Re: A flashcard representation of Stolic practice
- Here is a carefully selected "meditation", taken from the text of the Inner_Citadel, for each of the Three disciplines.
Discipline of Desire - a truly virtuous person only desires goodness, virtue and actions motivated by virtue.
"Humans are unhappy because they desire things which they consider good, but which they may either fail to obtain or else lose; and because they try to avoid things which they consider evils, but which are often inevitable. The reason is that apparent goods and evils -- wealth and health, for example, or on the contrary, poverty and sickness -- do not depend on us. Thus, the exercise of the discipline of desire will consist in gradually renouncing these desires and aversions, so that we may finally desire only that which does depend on us -- in other words moral good -- and may avoid only that which depends on us -- in other words moral evil. That which does not depend on us is to be considered indifferent, which means that we are not to introduce any preferential order among such things, but accept them as willed by the will of Universal Nature..." (Hadot, trans. M. Chase, pg. 87).
Discipline of Action - our actions should be motivated by virtue.
"Action thus risks introducing worry and care into the Stoic's life, to the same extent to which he does good, and where he intends to do good. By means of a remarkable reversal, however, it is precisely by becoming aware of the transcendent value of doing good that the Stoic can regain peace of mind and serenity, which will enable him to act effectively. There is nothing surprising about this, for it is precisely within the moral good -- that is to say, the intention of doing good -- that the good is situated for the Stoics" (pg. 193).
Discipline of Assent - evaluate a situation before reacting to it.
"`What troubles people is not things, but their judgments about things' (_Manual_ 5).
"Things cannot trouble us, because they do not touch the guiding principle within us. They remain on the threshold, outside of our liberty. When Marcus and Epictetus add that "what troubles us is our judgments about things," they are clearly alluding to the discourse which it is within our power to pronounce within ourselves, in order to define for ourselves the meaning of a given event. It is this latter judgment which may trouble us, but this is where the fundamental dogma of Stoicism comes in: there is no good but moral good, and there is no evil but moral evil. that which is not moral -- that is to say -- that which does not depend on our choice, our liberty, or our judgment -- is indifferent, and ought not to bother us. If our judgment about things is troubling us, the reason is that we have forgotten this fundamental dogma. The discipline of assent is thus intimately linked to the doctrine of good, bad , and indifferent things" (pp. 107-108)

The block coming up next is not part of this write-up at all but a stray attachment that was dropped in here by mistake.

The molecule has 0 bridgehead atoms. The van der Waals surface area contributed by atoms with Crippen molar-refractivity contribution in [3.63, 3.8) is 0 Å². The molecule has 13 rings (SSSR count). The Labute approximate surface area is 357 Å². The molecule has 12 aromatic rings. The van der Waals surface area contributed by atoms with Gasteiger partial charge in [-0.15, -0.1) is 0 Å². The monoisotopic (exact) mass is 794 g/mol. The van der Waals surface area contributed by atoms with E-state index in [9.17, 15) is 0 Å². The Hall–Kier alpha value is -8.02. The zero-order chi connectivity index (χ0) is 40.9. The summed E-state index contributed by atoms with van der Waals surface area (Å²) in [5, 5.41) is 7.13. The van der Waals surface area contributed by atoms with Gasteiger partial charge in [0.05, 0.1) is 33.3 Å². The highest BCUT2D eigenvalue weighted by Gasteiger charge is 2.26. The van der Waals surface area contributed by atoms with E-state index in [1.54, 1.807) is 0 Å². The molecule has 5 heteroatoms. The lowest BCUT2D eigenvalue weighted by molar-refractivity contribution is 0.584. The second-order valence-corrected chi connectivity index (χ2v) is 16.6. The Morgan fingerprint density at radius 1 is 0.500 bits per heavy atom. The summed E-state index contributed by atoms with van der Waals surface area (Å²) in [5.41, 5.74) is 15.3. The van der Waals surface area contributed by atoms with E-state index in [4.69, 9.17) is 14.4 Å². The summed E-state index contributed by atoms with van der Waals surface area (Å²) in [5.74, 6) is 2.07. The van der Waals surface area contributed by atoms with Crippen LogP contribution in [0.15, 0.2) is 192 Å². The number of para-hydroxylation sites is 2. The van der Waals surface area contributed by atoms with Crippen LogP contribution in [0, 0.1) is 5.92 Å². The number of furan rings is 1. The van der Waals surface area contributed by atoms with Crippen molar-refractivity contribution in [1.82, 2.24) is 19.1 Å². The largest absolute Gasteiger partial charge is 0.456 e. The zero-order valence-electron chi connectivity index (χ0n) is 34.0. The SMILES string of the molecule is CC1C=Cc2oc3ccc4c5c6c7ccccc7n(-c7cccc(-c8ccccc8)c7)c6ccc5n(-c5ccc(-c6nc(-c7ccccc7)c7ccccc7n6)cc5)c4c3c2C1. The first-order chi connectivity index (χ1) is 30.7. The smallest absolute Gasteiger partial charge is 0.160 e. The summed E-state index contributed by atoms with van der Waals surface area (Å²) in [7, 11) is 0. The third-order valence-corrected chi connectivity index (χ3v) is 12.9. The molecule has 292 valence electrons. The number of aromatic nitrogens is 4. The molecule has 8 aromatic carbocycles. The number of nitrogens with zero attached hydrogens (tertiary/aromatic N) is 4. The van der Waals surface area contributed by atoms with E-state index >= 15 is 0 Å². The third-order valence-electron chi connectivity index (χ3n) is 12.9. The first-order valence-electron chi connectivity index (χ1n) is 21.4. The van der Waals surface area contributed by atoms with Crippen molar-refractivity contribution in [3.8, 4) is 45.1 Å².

--- In firstname.lastname@example.org, "Dave" <ptypes@...> wrote:
> from flashcardmachine.com
> What are the three topoi of Epictetus?
> Discipline of Desire - a truly virtuous person only desires goodness, virtue and actions motivated by virtue.
> Discipline of Action - our actions should be motivated by virtue.
> Discipline of Assent - evaluate a situation before reacting to it.
> Best wishes,
- I've made this little outline account or mind map to remind myself of Stoic value beliefs.Life is neither good nor bad.It's the way you use life that is good or bad.People are neither good nor bad.It's the way you use people that is good or bad.The job is neither good nor bad.It's the way you do the job that is good or bad.The role is neither good nor bad.It's how you play the role that is good or bad.The body is neither good nor bad.It's the way you use the body that is good or bad.Pleasure is neither good nor bad.It's the way you use pleasure that is good or bad.Events are neither good nor bad.It's the way you respond to events that is good or bad.Regards,DaveOn Thu, Jun 4, 2015 at 9:07 AM, ptypes@... [stoics] <email@example.com> wrote:
Discipline of Assent
Delimit your self to your faculty of choice.
Discipline of Desire
Desire only correct choices and a faculty of choice in the proper condition.
Discipline of Action
Make only appropriate choices.--Value only virtue.Pursue appropriate objects of aim, not objects of desire.